One small study suggests that taking EPO may help reduce symptoms in some people with Raynaud’s phenomenon. But the study found no difference in hand temperature between people who took EPO and those who took placebo. More studies are needed.
Diabetic peripheral neuropathy
Diabetic peripheral neuropathy is a nerve condition where people with diabetes have numbness, tingling, pain, burning, or lack of sensation in their feet and legs. Two studies have found that GLA may help reduce symptoms of diabetic neuropathy.
Although there is not a lot of scientific evidence, EPO is widely used to treat breast pain (mastalgia) in a number of European countries. A few studies have found that EPO seemed to help, but they have not been well-designed studies. Other studies show no benefit.
Although EPO has gotten popular for treating hot flashes, there is no scientific evidence that it actually helps.
EPO is available as an oil or in capsules. EPO products should be kept in the refrigerator and out of direct sunlight to prevent the oil from becoming rancid. Generally, high-quality oil will be certified as organic by a reputable third party, packaged in light-resistant containers, refrigerated, and marked with a freshness date.
EPO should be standardized to contain 8% gamma-linolenic acid.
How to Take It
Ask your doctor before giving EPO to a child.
Studies have used 2 - 8 grams of EPO daily, standardized to contain 8% GLA. Ask your health care provider to help you find the right dose for you.
EPO is generally safe when used in recommended dosages. Reported side effects are rare and mild, and include nausea, stomach pain, and headache. Stomach pain and loose stools may mean that the dose is too high.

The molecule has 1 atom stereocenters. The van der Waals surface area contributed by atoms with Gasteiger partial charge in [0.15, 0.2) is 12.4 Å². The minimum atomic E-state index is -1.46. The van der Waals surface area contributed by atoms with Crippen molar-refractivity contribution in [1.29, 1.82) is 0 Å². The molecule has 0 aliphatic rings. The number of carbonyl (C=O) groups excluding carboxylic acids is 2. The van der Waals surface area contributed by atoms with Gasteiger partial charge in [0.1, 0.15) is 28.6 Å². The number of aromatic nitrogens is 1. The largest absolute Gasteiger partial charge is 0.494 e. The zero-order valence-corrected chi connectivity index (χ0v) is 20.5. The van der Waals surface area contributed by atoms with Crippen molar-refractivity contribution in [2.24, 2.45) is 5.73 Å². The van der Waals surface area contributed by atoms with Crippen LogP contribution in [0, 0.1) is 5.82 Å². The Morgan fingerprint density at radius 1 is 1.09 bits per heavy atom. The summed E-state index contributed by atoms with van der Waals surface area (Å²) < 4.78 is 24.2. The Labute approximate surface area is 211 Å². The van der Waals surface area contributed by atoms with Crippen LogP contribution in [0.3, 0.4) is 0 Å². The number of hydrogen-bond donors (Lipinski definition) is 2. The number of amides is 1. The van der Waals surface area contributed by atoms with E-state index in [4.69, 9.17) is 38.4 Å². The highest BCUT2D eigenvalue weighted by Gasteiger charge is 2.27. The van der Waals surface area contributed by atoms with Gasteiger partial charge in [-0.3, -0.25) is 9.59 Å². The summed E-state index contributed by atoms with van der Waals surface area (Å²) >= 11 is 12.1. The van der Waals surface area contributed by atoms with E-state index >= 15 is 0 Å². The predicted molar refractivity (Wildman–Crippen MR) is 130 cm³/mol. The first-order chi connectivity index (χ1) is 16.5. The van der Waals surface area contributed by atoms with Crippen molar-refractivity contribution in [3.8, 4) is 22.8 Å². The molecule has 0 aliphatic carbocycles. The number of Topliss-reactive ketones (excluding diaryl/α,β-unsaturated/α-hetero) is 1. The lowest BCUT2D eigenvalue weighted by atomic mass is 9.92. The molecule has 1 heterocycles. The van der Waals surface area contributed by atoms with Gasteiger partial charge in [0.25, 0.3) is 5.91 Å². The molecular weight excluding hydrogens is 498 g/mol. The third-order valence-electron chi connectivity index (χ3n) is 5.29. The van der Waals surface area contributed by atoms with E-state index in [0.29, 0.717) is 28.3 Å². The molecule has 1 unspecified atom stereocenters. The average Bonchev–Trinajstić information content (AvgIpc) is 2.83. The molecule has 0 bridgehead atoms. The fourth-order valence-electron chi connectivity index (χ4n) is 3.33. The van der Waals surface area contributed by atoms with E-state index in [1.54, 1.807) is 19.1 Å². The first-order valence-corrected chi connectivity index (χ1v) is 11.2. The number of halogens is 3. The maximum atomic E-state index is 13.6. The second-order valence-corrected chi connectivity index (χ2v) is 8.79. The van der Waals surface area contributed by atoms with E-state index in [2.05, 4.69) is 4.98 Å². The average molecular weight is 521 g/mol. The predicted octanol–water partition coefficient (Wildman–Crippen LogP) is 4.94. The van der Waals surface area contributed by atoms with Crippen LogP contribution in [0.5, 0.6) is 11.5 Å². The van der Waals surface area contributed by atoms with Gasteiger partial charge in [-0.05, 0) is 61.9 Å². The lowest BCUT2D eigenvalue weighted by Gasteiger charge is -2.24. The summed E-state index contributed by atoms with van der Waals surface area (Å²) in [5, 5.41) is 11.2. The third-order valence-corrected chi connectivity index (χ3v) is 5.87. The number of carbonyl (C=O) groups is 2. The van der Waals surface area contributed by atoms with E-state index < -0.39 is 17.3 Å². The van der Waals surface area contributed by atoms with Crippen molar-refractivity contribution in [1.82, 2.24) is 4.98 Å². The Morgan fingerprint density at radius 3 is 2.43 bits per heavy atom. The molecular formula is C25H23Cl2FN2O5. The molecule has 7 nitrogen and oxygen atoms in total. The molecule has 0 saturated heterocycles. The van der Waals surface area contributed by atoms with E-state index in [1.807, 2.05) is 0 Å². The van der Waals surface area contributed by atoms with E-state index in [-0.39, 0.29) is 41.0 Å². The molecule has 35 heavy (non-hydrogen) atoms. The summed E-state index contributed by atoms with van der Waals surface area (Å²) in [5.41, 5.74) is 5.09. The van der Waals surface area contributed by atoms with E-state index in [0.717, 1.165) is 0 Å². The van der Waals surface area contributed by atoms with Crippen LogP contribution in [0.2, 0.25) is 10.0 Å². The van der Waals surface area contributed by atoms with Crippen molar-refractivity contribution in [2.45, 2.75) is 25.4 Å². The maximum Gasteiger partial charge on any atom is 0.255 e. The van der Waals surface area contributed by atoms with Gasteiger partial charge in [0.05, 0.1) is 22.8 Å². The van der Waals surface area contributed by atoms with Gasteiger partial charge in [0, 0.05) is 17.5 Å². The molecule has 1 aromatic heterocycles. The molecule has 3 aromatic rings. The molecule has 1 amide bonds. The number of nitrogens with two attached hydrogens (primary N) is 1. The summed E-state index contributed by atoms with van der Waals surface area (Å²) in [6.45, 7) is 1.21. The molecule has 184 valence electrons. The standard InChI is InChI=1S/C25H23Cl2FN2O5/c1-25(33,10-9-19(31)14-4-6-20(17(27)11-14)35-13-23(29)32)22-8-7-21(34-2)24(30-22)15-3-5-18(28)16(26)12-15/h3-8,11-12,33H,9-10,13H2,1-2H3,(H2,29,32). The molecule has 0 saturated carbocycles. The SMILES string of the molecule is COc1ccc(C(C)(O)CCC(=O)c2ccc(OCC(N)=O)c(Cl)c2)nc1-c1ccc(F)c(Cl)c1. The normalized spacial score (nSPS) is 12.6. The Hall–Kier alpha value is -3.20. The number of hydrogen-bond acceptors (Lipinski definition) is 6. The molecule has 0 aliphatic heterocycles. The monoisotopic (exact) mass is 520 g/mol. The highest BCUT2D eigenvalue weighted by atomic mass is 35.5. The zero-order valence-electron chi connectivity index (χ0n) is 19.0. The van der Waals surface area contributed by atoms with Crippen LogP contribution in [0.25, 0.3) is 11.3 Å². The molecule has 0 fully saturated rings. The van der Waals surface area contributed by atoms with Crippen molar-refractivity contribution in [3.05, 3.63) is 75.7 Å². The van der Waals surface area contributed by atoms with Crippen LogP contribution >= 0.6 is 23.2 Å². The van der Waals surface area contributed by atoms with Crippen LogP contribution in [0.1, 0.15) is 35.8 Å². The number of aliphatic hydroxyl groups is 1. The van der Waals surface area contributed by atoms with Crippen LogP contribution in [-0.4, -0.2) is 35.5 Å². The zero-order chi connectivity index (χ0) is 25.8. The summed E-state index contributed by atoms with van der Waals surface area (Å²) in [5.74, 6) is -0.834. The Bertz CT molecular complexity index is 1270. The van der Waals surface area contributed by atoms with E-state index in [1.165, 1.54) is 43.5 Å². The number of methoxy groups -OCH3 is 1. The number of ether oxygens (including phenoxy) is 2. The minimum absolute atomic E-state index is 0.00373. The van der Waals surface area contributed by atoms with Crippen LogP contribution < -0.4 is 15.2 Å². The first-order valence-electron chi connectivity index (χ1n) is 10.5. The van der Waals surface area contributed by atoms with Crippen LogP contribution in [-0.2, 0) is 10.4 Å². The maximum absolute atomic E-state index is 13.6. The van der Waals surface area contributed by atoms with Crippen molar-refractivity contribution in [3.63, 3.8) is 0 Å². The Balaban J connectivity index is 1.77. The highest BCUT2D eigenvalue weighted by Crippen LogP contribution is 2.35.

Don’t use omega-6 supplements, including GLA and EPO, if you have epilepsy or another seizure disorder because there have been reports of these supplements bringing on seizures.
Don’t take EPO if you have bleeding problems or a blood disorder.
Pregnant and breastfeeding women should ask their doctors before taking EPO.
If you are currently being treated with any of the following medications, you should not use EPO without first talking to your health care provider.
Blood-thinning medications (anticoagulants) -- EPO may raise the risk of bleeding, especially if you take blood-thinners such as aspirin, warfarin (Coumadin), and clopidogrel (Plavix).
Blood pressure medications -- EPO may lower blood pressure in some people, although researchers aren’t sure. If you take medications to treat high blood pressure, ask your doctor before taking EPO.
Phenothizines -- People who take a class of medications called phenothiazines to treat schizophrenia should not take EPO because it may increase the risk of seizures.
Medications to control seizures -- EPO may lower the threshold for seizures, so people who are prone to seizures should not take it.
Antidepressants -- It’s possible, although researchers aren’t sure, that EPO may interact with some antidepressants, including selective serotonin uptake inhibitors such as:
- Citalopram (Celexa)
- Escitalopram (Lexapro)
- Fluoxetine (Prozac)
- Paroxetine (Paxil)
- Sertraline (Zoloft)
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- Last reviewed on 5/11/2013